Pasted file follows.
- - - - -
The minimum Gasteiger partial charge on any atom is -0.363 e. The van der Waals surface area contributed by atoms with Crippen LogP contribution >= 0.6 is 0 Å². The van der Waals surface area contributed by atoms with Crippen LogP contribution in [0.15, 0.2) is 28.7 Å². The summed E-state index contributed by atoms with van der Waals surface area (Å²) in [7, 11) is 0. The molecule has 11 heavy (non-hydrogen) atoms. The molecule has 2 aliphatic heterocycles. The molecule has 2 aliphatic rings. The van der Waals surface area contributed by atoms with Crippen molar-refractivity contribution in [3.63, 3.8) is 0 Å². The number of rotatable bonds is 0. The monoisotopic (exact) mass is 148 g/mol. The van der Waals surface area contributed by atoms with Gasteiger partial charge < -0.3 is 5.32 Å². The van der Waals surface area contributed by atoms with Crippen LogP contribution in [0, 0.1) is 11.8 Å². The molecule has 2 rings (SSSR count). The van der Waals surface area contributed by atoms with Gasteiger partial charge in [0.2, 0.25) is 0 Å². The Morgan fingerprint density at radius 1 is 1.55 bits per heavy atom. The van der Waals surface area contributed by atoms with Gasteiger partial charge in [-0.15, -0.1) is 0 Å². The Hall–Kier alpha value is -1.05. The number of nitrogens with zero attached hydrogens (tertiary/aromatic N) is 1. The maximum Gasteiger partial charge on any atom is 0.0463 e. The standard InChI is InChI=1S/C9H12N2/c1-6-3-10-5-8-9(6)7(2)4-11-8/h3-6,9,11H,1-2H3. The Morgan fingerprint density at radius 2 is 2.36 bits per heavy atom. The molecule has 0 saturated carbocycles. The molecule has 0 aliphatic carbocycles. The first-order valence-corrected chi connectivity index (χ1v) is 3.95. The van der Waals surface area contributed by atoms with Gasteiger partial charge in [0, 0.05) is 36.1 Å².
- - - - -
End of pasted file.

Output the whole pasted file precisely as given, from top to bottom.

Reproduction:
The minimum Gasteiger partial charge on any atom is -0.363 e. The van der Waals surface area contributed by atoms with Crippen LogP contribution >= 0.6 is 0 Å². The van der Waals surface area contributed by atoms with Crippen LogP contribution in [0.15, 0.2) is 28.7 Å². The summed E-state index contributed by atoms with van der Waals surface area (Å²) in [7, 11) is 0. The molecule has 11 heavy (non-hydrogen) atoms. The molecule has 2 aliphatic heterocycles. The molecule has 2 aliphatic rings. The van der Waals surface area contributed by atoms with Crippen molar-refractivity contribution in [3.63, 3.8) is 0 Å². The number of rotatable bonds is 0. The monoisotopic (exact) mass is 148 g/mol. The van der Waals surface area contributed by atoms with Gasteiger partial charge < -0.3 is 5.32 Å². The van der Waals surface area contributed by atoms with Crippen LogP contribution in [0, 0.1) is 11.8 Å². The molecule has 2 rings (SSSR count). The van der Waals surface area contributed by atoms with Gasteiger partial charge in [0.2, 0.25) is 0 Å². The Morgan fingerprint density at radius 1 is 1.55 bits per heavy atom. The van der Waals surface area contributed by atoms with Gasteiger partial charge in [-0.15, -0.1) is 0 Å². The Hall–Kier alpha value is -1.05. The number of nitrogens with zero attached hydrogens (tertiary/aromatic N) is 1. The maximum Gasteiger partial charge on any atom is 0.0463 e. The standard InChI is InChI=1S/C9H12N2/c1-6-3-10-5-8-9(6)7(2)4-11-8/h3-6,9,11H,1-2H3. The Morgan fingerprint density at radius 2 is 2.36 bits per heavy atom. The molecule has 0 saturated carbocycles. The molecule has 0 aliphatic carbocycles. The first-order valence-corrected chi connectivity index (χ1v) is 3.95. The van der Waals surface area contributed by atoms with Gasteiger partial charge in [0, 0.05) is 36.1 Å².